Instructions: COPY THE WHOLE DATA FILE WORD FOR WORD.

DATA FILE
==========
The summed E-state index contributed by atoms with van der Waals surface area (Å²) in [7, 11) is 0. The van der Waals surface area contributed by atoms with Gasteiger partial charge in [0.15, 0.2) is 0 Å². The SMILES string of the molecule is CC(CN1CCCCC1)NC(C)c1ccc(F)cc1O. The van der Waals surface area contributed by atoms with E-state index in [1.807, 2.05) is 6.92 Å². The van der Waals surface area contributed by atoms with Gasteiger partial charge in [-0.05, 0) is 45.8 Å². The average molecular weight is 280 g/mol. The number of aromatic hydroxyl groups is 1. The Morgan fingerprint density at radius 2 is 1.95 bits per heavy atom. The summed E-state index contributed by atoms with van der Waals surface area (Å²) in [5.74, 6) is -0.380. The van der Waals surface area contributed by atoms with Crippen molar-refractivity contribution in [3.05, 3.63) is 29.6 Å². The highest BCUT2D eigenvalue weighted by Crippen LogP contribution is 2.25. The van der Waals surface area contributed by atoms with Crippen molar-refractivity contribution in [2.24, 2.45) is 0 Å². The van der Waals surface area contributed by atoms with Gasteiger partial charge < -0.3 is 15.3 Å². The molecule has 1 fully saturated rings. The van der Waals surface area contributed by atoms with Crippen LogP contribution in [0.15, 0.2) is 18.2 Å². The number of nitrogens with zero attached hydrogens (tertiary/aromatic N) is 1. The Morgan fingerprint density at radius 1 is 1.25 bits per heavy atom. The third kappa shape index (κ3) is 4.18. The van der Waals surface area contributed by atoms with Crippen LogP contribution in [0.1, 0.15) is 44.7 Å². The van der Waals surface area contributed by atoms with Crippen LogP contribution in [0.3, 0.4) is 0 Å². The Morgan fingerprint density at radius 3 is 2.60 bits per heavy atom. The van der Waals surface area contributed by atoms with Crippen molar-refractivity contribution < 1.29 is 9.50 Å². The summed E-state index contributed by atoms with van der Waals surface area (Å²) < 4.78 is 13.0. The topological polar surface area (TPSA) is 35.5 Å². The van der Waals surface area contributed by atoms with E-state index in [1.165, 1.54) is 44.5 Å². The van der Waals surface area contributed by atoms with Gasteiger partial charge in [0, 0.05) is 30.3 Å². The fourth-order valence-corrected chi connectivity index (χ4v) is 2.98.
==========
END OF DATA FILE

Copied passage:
The summed E-state index contributed by atoms with van der Waals surface area (Å²) in [7, 11) is 0. The van der Waals surface area contributed by atoms with Gasteiger partial charge in [0.15, 0.2) is 0 Å². The SMILES string of the molecule is CC(CN1CCCCC1)NC(C)c1ccc(F)cc1O. The van der Waals surface area contributed by atoms with E-state index in [1.807, 2.05) is 6.92 Å². The van der Waals surface area contributed by atoms with Gasteiger partial charge in [-0.05, 0) is 45.8 Å². The average molecular weight is 280 g/mol. The number of aromatic hydroxyl groups is 1. The Morgan fingerprint density at radius 2 is 1.95 bits per heavy atom. The summed E-state index contributed by atoms with van der Waals surface area (Å²) in [5.74, 6) is -0.380. The van der Waals surface area contributed by atoms with Crippen molar-refractivity contribution in [3.05, 3.63) is 29.6 Å². The highest BCUT2D eigenvalue weighted by Crippen LogP contribution is 2.25. The van der Waals surface area contributed by atoms with Crippen molar-refractivity contribution in [2.24, 2.45) is 0 Å². The van der Waals surface area contributed by atoms with Gasteiger partial charge < -0.3 is 15.3 Å². The molecule has 1 fully saturated rings. The van der Waals surface area contributed by atoms with Crippen LogP contribution in [0.15, 0.2) is 18.2 Å². The number of nitrogens with zero attached hydrogens (tertiary/aromatic N) is 1. The Morgan fingerprint density at radius 1 is 1.25 bits per heavy atom. The third kappa shape index (κ3) is 4.18. The van der Waals surface area contributed by atoms with Crippen LogP contribution in [0.1, 0.15) is 44.7 Å². The van der Waals surface area contributed by atoms with Crippen LogP contribution in [0.3, 0.4) is 0 Å². The Morgan fingerprint density at radius 3 is 2.60 bits per heavy atom. The van der Waals surface area contributed by atoms with Crippen molar-refractivity contribution < 1.29 is 9.50 Å². The summed E-state index contributed by atoms with van der Waals surface area (Å²) < 4.78 is 13.0. The topological polar surface area (TPSA) is 35.5 Å². The van der Waals surface area contributed by atoms with E-state index in [1.165, 1.54) is 44.5 Å². The van der Waals surface area contributed by atoms with Gasteiger partial charge in [0, 0.05) is 30.3 Å². The fourth-order valence-corrected chi connectivity index (χ4v) is 2.98.